“I’ve noticed that my tweets don’t get passed on (“re-tweeted”). It’s frustrating because I want to share what I’m doing, but I can’t get the word out. What’s the best thing to do?”
Thanks Tisha. There are a few things you can do to get retweeted, but it’s important to remember how a lot of people view social media. Many users don’t like being “sold to”…That means continually putting out commercials about what you’re doing. Plenty of people build ongoing relationships through social media, and just like when a person goes to a party and then irritatingly only talks about himself, social media bulletins that are only announcements and promotions can get tiring too.
So, Vary what you post. and….
• Give good advice.
• Follow up with others who might be having a hard time.
• Offer to help
• or refer your followers to good information, pertinent news, and resources.
• And best of all retweet good stuff from others.
Don’t think because your aren’t always getting retweeted that you’ve failed. Add some humanity to your social media endeavors and hang in there for the long haul.
In truth, Retweeting isn’t as popular as when Twitter first began. Now, people are a bit more selective in what they pass on.
“With the election climate heating up, I’m noticing a lot of people expressing their political views. Some are really heavy-handed. Rude, even hateful. I know who I want to win the election in November, and sometimes I see something I want to pass on, but I’m afraid of alienating my online friends or contacts…the relationships I’ve been building might get hurt by what I send out there. Where’s a good place to draw the line with politics and social media?”
I know exactly what you’re talking about. Last Presidential election I actually de-friended a few obnoxious political junkies who insist on spewing all their opinions while shutting down dialogue. They were just too thoughtless, and I felt like I had to do it for some peace. When Social Media turns into a shouting match it’s a big bummer.
Politics is one of those issues that get people all hot and bothered. Their deepest values and concerns may be wrapped up in the issues of the latest political topic, so it’s easy to understand why things get so hyped up. It’s tricky ground to be sure.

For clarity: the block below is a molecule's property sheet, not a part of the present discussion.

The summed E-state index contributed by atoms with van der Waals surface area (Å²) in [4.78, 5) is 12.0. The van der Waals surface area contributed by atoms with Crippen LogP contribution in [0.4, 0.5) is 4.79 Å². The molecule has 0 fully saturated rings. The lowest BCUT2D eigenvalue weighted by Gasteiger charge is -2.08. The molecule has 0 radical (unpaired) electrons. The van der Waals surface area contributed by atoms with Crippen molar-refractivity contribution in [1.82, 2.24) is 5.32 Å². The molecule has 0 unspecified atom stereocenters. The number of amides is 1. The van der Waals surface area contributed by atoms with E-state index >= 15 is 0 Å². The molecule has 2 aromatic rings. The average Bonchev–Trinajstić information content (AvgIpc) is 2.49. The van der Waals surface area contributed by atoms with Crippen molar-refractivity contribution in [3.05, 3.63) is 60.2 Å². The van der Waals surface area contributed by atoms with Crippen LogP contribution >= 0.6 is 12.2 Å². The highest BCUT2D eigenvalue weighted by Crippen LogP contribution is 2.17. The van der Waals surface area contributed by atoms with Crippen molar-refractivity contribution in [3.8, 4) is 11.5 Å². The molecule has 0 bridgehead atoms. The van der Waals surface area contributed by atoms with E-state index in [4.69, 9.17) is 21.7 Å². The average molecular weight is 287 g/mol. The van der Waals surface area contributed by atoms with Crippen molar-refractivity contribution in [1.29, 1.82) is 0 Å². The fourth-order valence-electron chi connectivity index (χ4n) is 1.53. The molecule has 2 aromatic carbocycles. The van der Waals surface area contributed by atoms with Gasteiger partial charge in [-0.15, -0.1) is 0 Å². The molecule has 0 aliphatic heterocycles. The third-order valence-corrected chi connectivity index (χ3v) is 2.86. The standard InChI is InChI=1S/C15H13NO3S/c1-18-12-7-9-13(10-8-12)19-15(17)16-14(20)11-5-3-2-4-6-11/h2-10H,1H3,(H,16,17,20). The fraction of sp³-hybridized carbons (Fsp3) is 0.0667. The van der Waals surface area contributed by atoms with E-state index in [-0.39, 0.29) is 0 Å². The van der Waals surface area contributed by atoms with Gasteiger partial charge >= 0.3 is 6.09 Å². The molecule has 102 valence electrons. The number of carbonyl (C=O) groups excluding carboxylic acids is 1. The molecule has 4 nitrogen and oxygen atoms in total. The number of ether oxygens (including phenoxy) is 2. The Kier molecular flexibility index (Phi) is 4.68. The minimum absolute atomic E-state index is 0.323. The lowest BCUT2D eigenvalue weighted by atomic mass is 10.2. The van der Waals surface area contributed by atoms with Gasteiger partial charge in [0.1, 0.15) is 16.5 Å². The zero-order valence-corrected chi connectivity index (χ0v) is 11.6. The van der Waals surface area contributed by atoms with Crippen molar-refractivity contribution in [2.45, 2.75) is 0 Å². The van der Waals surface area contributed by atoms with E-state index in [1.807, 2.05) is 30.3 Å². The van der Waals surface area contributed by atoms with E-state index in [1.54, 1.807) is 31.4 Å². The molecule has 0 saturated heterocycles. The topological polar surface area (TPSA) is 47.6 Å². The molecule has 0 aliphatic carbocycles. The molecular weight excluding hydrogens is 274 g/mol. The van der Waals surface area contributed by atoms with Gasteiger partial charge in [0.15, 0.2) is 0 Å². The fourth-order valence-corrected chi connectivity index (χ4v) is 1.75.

This is just my opinion but I think how you decided to voice your political leanings depends on why you use social media.
If it’s just a way to contact friends I think moderate conversation is fine, and maybe even worthwhile. It’s the tone and attitude of your postings that makes the greatest impact. Try to be prudent.
If, on the other hand, you use social media mainly for business, networking, or sharing your goods or services, you may want to refrain from making sweeping declarations or picking sides. You may event want to abstain for politics and polarizing issues all-together.
Contrary to popular notion, rhetoric doesn’t work to change minds.
Your opinion won’t mean much of anything outside of a relationship context that’s been developed properly in regular life.
Consider refraining especially if your audience is larger, and may not know you and your intent intimately. They come from different backgrounds and they’ve likely had differing experiences than you. What might seem normal to you can be foreign to them. Off-putting.
Instead of posting something off-putting in the heat of the election cycle, hold back and be judicious. Save your opinions for smaller or more private circles, unless the advantage is hugely in your favor to do otherwise. (And I can’t right now imagine what that circumstance would be.)
Thanks for the questions!
Hey readers…do you agree with my advice?
Share your hard-earned wisdom or any thoughts on the subject.